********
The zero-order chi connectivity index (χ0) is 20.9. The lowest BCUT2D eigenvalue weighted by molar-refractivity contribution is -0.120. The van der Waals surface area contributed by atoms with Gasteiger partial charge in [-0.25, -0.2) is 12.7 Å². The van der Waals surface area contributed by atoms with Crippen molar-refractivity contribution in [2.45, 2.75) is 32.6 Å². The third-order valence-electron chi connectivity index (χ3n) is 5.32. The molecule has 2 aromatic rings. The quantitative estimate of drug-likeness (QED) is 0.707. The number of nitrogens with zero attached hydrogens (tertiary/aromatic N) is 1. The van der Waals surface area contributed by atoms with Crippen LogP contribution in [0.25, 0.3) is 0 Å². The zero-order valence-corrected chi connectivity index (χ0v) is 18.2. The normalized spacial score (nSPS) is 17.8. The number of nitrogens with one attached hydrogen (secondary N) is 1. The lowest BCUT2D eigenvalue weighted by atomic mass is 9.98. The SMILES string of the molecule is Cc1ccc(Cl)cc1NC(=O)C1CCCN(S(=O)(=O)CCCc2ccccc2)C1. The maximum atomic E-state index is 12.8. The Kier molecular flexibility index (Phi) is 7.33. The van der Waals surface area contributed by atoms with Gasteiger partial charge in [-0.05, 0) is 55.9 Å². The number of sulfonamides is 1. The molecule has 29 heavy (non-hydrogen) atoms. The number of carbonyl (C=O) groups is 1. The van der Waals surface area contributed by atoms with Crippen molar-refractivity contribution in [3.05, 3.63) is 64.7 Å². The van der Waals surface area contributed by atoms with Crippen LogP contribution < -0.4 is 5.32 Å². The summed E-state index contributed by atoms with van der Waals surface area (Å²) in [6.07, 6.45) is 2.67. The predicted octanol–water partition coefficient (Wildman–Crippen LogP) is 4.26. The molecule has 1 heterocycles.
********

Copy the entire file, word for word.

The zero-order chi connectivity index (χ0) is 20.9. The lowest BCUT2D eigenvalue weighted by molar-refractivity contribution is -0.120. The van der Waals surface area contributed by atoms with Gasteiger partial charge in [-0.25, -0.2) is 12.7 Å². The van der Waals surface area contributed by atoms with Crippen molar-refractivity contribution in [2.45, 2.75) is 32.6 Å². The third-order valence-electron chi connectivity index (χ3n) is 5.32. The molecule has 2 aromatic rings. The quantitative estimate of drug-likeness (QED) is 0.707. The number of nitrogens with zero attached hydrogens (tertiary/aromatic N) is 1. The van der Waals surface area contributed by atoms with Crippen LogP contribution in [0.25, 0.3) is 0 Å². The zero-order valence-corrected chi connectivity index (χ0v) is 18.2. The normalized spacial score (nSPS) is 17.8. The number of nitrogens with one attached hydrogen (secondary N) is 1. The lowest BCUT2D eigenvalue weighted by atomic mass is 9.98. The SMILES string of the molecule is Cc1ccc(Cl)cc1NC(=O)C1CCCN(S(=O)(=O)CCCc2ccccc2)C1. The maximum atomic E-state index is 12.8. The Kier molecular flexibility index (Phi) is 7.33. The van der Waals surface area contributed by atoms with Gasteiger partial charge in [-0.05, 0) is 55.9 Å². The number of sulfonamides is 1. The molecule has 29 heavy (non-hydrogen) atoms. The number of carbonyl (C=O) groups is 1. The van der Waals surface area contributed by atoms with Crippen molar-refractivity contribution in [3.05, 3.63) is 64.7 Å². The van der Waals surface area contributed by atoms with Crippen LogP contribution < -0.4 is 5.32 Å². The summed E-state index contributed by atoms with van der Waals surface area (Å²) in [6.07, 6.45) is 2.67. The predicted octanol–water partition coefficient (Wildman–Crippen LogP) is 4.26. The molecule has 1 heterocycles.